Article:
• Consider avoiding the use of upholstered furniture and rugs or carpets, as these objects are difficult to clean and disinfect completely. If this option is not possible, immediately clean soilage, such as vomit or fecal material, from upholstery, using a manufacturer-approved cleaning agent or detergent.  Consider discarding items that cannot be appropriately cleaned/disinfected.
  • After throwing up or having diarrhea, immediately clean and disinfect contaminated surfaces.
    • Use a chlorine bleach solution (see attached, or page 40 of the Prevention and Control of Communicable Disease Manual) or other disinfectant registered as effective against norovirus by the Environmental Protection Agency (EPA).
    • PCHD and the Missouri Department of Health do not recommend using Clorox wipes or other disinfectant wipes(scented or unscented), as they can increase incidence of asthma in students and cause other allergic reactions.



Wednesday, November 15, 2017

Fall 2017 Child Care Newsletter

The Fall 2017 Child Care Newsletter is now available. Click link below:
http://health.mo.gov/safety/childcare/pdf/fall2017.pdf

Topics Include:

Putting the “Professional” in Professional Development

Social/Emotional Learning in Afterschool

Extension Cord Safety

Inclusion - Helping Students Succeed

Sustaining Breastfeeding Together

Fit-astic

Recalls

Injury Prevention

Lead Prevention

2017-2018 Child Care Immunization Status Report form is now available!

Click link below:

Wednesday, September 27, 2017

ATTENTION Childcare providers...great resource!

Hello Childcare Providers!

Check out this great resource called CATCH.

Using a variety of teaching strategies, these lessons introduce and teach students about eating and physical activity habits to promote health.

https://catch.org/?utm_source=newsletter&utm_medium=email&utm_content=CATCH.org&utm_campaign=Newsletter%202%2C%20Oct%2029%202014

Friday, August 11, 2017

Training for Child Care Professionals- FREE 2 hours

Training for Child Care Professionals

CCDF Health and Safety training is now available in an online format. Click here for more information.  This FREE 2-hour online training is sponsored and presented by the MO DSS, Children's Division, Early Childhood and Prevention Services Section. The online training provides new and renewing child care providers with the federally mandated trainings (EXCEPT First Aid and Cardiopulmonary Resuscitation*) required by the Children's Division to maintain a child care subsidy contract or registration. At the end of the training session, you must click on the "CLICK HERE FOR TRAINING CREDIT" button and follow the steps.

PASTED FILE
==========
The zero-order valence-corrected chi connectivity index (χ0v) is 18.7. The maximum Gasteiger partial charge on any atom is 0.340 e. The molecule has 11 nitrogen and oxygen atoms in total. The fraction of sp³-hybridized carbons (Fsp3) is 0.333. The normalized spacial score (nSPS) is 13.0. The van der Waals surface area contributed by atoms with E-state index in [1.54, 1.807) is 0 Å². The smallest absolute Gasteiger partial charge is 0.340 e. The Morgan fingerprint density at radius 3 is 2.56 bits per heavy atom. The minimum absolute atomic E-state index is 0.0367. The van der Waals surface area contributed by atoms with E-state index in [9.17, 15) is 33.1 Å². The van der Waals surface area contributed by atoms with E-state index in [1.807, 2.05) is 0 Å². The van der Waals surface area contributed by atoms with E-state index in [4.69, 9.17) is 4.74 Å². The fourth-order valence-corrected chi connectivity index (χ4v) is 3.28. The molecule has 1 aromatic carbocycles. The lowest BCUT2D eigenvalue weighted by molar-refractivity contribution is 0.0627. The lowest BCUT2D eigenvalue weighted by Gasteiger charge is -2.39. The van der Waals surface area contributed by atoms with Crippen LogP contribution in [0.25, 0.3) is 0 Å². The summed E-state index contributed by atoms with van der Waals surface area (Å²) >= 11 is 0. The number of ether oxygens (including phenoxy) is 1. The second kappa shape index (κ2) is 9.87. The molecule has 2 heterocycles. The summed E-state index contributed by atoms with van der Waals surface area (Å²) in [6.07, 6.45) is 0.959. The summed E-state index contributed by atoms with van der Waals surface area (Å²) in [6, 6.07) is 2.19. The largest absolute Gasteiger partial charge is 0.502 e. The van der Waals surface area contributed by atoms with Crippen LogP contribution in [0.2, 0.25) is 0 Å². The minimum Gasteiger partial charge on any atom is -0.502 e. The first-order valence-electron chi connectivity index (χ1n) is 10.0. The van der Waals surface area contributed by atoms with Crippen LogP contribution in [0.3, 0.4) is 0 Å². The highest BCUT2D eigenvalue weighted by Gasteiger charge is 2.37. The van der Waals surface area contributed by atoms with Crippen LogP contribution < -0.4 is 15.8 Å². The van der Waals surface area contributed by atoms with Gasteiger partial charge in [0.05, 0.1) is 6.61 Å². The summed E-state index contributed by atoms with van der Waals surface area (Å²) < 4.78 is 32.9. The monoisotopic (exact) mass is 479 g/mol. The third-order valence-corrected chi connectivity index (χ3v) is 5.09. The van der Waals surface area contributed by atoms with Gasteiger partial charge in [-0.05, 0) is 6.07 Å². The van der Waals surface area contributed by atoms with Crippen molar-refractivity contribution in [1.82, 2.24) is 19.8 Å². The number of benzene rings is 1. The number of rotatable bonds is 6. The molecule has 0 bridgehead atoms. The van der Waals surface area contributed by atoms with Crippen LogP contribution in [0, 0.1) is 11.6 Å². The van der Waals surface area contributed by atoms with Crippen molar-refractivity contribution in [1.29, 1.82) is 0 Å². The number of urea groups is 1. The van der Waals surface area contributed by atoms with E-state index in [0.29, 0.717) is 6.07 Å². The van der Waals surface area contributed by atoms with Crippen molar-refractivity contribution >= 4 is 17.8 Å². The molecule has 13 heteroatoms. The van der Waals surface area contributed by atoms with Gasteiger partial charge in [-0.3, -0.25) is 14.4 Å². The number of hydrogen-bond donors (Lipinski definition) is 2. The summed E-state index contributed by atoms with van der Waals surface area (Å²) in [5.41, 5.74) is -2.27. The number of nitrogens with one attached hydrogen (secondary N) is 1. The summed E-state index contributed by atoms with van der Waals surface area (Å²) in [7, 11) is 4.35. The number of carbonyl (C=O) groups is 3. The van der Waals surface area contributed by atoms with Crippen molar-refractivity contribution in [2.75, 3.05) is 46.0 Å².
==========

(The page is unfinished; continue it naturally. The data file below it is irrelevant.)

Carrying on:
If you have technical assistance questions about this CCDF Health and Safety training please email here.

Friday, February 24, 2017

Are You Fighting Germs This Month and Not Winning The Battle?


Due to increasing reports of flu and gastrointestinal illnesses throughout Platte County and the Kansas City metro area, we wanted to remind you to make an extra effort to practice good hygiene measures throughout flu season:

 

  • Promote regular handwashing at work and at home, particularly after handling used tissues or using the restroom and before eating or preparing food.  Handwashing is the best way to prevent the spread of communicable disease!
  • If you or your kids have a fever, diarrhea, or vomiting, stay home from work or school until at least 24 hours after symptoms end.
  • Perform routine cleaning and disinfection of frequently touched environmental surfaces and equipment as well as high-traffic areas:
    • Frequently touched surfaces include, but are not limited to, commodes, toilets, faucets, hand railing, telephones, door handles, computer equipment, and kitchen preparation surfaces.
    • Increase the frequency of cleaning and disinfection frequently touched surfaces when there are many sick children (e.g., increase cleaning to twice daily to maintain cleanliness, with frequently touched surfaces cleaned and disinfected three times daily).
    • Clean and disinfect surfaces starting from the areas with a lower likelihood of contamination (e.g., tray tables, counter tops) to areas with highly contaminated surfaces (e.g., toilets, bathroom fixtures).
    • Change mop heads when a new bucket of cleaning solution is prepared, or after cleaning large spills of vomit or fecal material.
    • Consider avoiding the use of upholstered furniture and rugs or carpets, as these objects are difficult to clean and disinfect completely. If this option is not possible, immediately clean soilage, such as vomit or fecal material, from upholstery, using a manufacturer-approved cleaning agent or detergent.  Consider discarding items that cannot be appropriately cleaned/disinfected.
  • After throwing up or having diarrhea, immediately clean and disinfect contaminated surfaces.
    • Use a chlorine bleach solution (see attached, or page 40 of the Prevention and Control of Communicable Disease Manual) or other disinfectant registered as effective against norovirus by the Environmental Protection Agency (EPA).
    • PCHD and the Missouri Department of Health do not recommend using Clorox wipes or other disinfectant wipes(scented or unscented), as they can increase incidence of asthma in students and cause other allergic reactions.